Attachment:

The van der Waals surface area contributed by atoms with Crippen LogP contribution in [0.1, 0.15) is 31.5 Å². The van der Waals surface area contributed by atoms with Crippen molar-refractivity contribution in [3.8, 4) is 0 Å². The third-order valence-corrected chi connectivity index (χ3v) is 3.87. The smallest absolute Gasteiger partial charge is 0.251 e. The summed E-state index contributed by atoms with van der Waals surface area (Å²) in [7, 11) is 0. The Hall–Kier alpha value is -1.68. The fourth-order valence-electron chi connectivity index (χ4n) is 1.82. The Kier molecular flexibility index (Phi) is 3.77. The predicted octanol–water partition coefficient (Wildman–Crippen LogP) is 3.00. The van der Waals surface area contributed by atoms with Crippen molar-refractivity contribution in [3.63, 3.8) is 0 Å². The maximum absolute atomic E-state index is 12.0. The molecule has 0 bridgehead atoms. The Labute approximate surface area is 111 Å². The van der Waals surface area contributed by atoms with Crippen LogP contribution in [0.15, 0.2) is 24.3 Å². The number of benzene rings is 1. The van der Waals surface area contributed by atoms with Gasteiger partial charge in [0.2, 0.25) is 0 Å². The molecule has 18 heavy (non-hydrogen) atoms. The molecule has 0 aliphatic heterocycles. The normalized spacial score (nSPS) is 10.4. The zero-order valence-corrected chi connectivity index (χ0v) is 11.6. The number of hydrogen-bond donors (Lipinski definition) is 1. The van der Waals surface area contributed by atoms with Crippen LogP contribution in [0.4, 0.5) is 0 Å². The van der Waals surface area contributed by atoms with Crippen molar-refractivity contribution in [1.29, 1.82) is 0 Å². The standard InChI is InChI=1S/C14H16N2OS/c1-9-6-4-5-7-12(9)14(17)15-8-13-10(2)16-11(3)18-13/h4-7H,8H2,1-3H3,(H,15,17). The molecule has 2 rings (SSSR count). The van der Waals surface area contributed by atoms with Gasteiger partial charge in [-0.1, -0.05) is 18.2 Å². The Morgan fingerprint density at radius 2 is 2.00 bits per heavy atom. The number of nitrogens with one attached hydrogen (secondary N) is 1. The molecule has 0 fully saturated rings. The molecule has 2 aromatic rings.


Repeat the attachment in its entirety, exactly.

The van der Waals surface area contributed by atoms with Crippen LogP contribution in [0.1, 0.15) is 31.5 Å². The van der Waals surface area contributed by atoms with Crippen molar-refractivity contribution in [3.8, 4) is 0 Å². The third-order valence-corrected chi connectivity index (χ3v) is 3.87. The smallest absolute Gasteiger partial charge is 0.251 e. The summed E-state index contributed by atoms with van der Waals surface area (Å²) in [7, 11) is 0. The Hall–Kier alpha value is -1.68. The fourth-order valence-electron chi connectivity index (χ4n) is 1.82. The Kier molecular flexibility index (Phi) is 3.77. The predicted octanol–water partition coefficient (Wildman–Crippen LogP) is 3.00. The van der Waals surface area contributed by atoms with Crippen molar-refractivity contribution in [3.63, 3.8) is 0 Å². The maximum absolute atomic E-state index is 12.0. The molecule has 0 bridgehead atoms. The Labute approximate surface area is 111 Å². The van der Waals surface area contributed by atoms with Crippen LogP contribution in [0.15, 0.2) is 24.3 Å². The number of benzene rings is 1. The van der Waals surface area contributed by atoms with Gasteiger partial charge in [0.2, 0.25) is 0 Å². The molecule has 18 heavy (non-hydrogen) atoms. The molecule has 0 aliphatic heterocycles. The normalized spacial score (nSPS) is 10.4. The zero-order valence-corrected chi connectivity index (χ0v) is 11.6. The number of hydrogen-bond donors (Lipinski definition) is 1. The van der Waals surface area contributed by atoms with Crippen LogP contribution in [0.4, 0.5) is 0 Å². The van der Waals surface area contributed by atoms with Crippen molar-refractivity contribution in [1.29, 1.82) is 0 Å². The standard InChI is InChI=1S/C14H16N2OS/c1-9-6-4-5-7-12(9)14(17)15-8-13-10(2)16-11(3)18-13/h4-7H,8H2,1-3H3,(H,15,17). The molecule has 2 rings (SSSR count). The van der Waals surface area contributed by atoms with Gasteiger partial charge in [-0.1, -0.05) is 18.2 Å². The Morgan fingerprint density at radius 2 is 2.00 bits per heavy atom. The number of nitrogens with one attached hydrogen (secondary N) is 1. The molecule has 0 fully saturated rings. The molecule has 2 aromatic rings.